After the visitors have left the zoo and the animals have settled down for the night, a mischievous monkey starts a ting-tong rhythm on the marimba and slowly the animals awaken. Lions and llamas samba and cougars and coyotes conga as all the animals join in the fun to create a rollicking fiesta. Infused with Mexican American flavor, ?MARIMBA! is a unique alphabet book that also introduces the concept of cognates--words in different languages that are similar. Young Spanish speakers will be delighted to find ...
After the visitors have left the zoo and the animals have settled down for the night, a mischievous monkey starts a ting-tong rhythm on the marimba and slowly the animals awaken. Lions and llamas samba and cougars and coyotes conga as all the animals join in the fun to create a rollicking fiesta. Infused with Mexican American flavor, ?MARIMBA! is a unique alphabet book that also introduces the concept of cognates--words in different languages that are similar. Young Spanish speakers will be delighted to find they are already familiar with twenty-six words in English, and English speakers with find they already know some Spanish. Author's note, pronunciation guide, rebus dictionary.
In this rollicking, bilingual alphabet book, all the animales in the zoo, from burros to zebues, stage an all-night wild and wonderful party, singing and dancing (conga, tango, hula, cha-cha, and samba) to "marimba's ting-tong beat." Best of all, when the warning comes that the keepers are waking up to spoil the fun, the keepers themselves join in the infectious celebration. In an author's note at the end of the book, Mora describes her intention for the book as presenting twenty-six cognates, "so that Spanish speakers would discover that they are already familiar with twenty-six words in English," and vice versa. On a first reading, before encountering the author's note, it's unclear why certain words are selected for italics: why burros, but not bears? Why coyotes, but not cougars? Moreover, it is doubtful that many readers would come to the book already familiar with "nutrias," "ocelots," "quetzals," "wapitis," and "zebus." That quibble aside, the more animals, or animales, the merrier, and Cushman's lively art depicts them all with zest and zeal.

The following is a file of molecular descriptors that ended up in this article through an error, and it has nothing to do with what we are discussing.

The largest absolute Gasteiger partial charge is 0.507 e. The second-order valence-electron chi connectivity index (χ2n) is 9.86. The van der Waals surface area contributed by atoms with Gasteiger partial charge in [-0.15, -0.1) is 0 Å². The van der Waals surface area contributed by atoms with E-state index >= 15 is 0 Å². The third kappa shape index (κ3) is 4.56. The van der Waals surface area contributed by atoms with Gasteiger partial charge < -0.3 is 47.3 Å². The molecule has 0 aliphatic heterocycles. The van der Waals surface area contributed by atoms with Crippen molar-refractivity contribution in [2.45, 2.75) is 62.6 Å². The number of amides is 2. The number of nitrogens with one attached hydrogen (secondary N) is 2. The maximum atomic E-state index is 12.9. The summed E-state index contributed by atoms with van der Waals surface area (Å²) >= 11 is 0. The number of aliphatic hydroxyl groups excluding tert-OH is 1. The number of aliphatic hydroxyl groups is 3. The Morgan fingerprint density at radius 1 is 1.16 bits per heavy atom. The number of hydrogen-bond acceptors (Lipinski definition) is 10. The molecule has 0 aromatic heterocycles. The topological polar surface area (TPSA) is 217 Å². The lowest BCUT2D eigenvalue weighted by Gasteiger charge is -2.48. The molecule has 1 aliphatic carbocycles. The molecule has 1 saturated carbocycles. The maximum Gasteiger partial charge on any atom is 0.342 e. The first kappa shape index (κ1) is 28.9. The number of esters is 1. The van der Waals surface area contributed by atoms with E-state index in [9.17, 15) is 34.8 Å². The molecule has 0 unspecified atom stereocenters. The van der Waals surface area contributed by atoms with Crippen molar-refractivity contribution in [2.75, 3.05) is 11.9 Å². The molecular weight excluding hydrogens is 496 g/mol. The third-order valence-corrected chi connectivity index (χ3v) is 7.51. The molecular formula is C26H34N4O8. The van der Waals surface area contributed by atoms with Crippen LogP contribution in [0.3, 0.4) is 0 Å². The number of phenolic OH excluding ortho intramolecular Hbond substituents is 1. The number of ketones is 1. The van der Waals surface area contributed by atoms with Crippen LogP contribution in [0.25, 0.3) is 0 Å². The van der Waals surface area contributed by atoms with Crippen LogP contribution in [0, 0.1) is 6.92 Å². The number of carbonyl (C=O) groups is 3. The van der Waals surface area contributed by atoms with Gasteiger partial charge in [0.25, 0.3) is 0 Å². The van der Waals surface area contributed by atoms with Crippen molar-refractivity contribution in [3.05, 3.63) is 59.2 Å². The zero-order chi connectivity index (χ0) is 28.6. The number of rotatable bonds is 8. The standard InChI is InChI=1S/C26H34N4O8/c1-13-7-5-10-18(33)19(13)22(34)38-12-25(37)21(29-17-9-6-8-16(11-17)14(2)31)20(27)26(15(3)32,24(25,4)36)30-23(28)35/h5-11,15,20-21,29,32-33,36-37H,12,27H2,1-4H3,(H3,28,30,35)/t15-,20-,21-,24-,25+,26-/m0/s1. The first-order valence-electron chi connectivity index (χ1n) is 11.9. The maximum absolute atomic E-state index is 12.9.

School Library Journal
PreS-Gr 1-This infectiously cheerful alphabet book includes both Spanish and English animal names (the author deliberately chose examples that are easily recognizable in both languages). Rhyming verses introduce pairs of letters: "A chorus of lions and llamas/samba down the street./Mariachi manaties mambo/to marimba's ting-tong beat" and "Raccoons and rinocerontes/rumba with rattlesnakes./Sloths and salamandras/salsa around the lakes." A monkey playing a marimba soothingly "croons" the zookeepers to sleep and then pops up affably in most of the watercolor illustrations to entertain the various creatures that burst with energy and humor. The starlit sky that appears in most of the illustrations reminds readers that despite the brightness of the foreground, these frolicking animals are celebrating at night. Miniature visual representations of each Spanish word accompany a helpful pronunciation and translation guide. This freshly presented concept book will please children and may tempt librarians to share it at storytime.-Kirsten Cutler, Sonoma County Library, CA Copyright 2006 Reed Business Information.
Animals frolic through the whole alphabet in Spanish as well as English. While two zoo keepers snooze in front of the ticket window, all the animals inside kick up their hooves. Twenty-six short verses introduce them, from A (animales) to Z (zebues). Most of the animal names are close enough to their English counterparts to be guessed by young listeners: elefantes, gorilas, manaties, for example. In the back is a brief "translation and pronunciation guide." The verses are simple, and built around the activities the animals are undertaking in the pictures: " 'Let's conga,' say cougars to coyotes, to marimbas ting-tong beat!' " Cushman's happy illustrations, in pen-and-ink and watercolor with gouache and colored pencil, resemble stills from an old Saturday morning cartoon. An inviting introduction to both Spanish and the animal kingdom. (Picture book. 4-7)
Pat Mora, a poet of Mexican-American heritage, is the recipient of a 1994 National Endowment for the Arts Literature Fellowship in poetry. Her published work includes poetry and nonfiction for adults as well as children. She is the author of several bilingual picture books, including two on the Clarion list. She lives in Santa Fe, New Mexico. For more information visit patmora.com.
Doug Cushman is a veteran mystery writer for children and the illustrator of more than 100 picture books. Among his many popular books are the seven Holiday Mice books, written by Bethany Roberts. He lives in Northern California and Paris.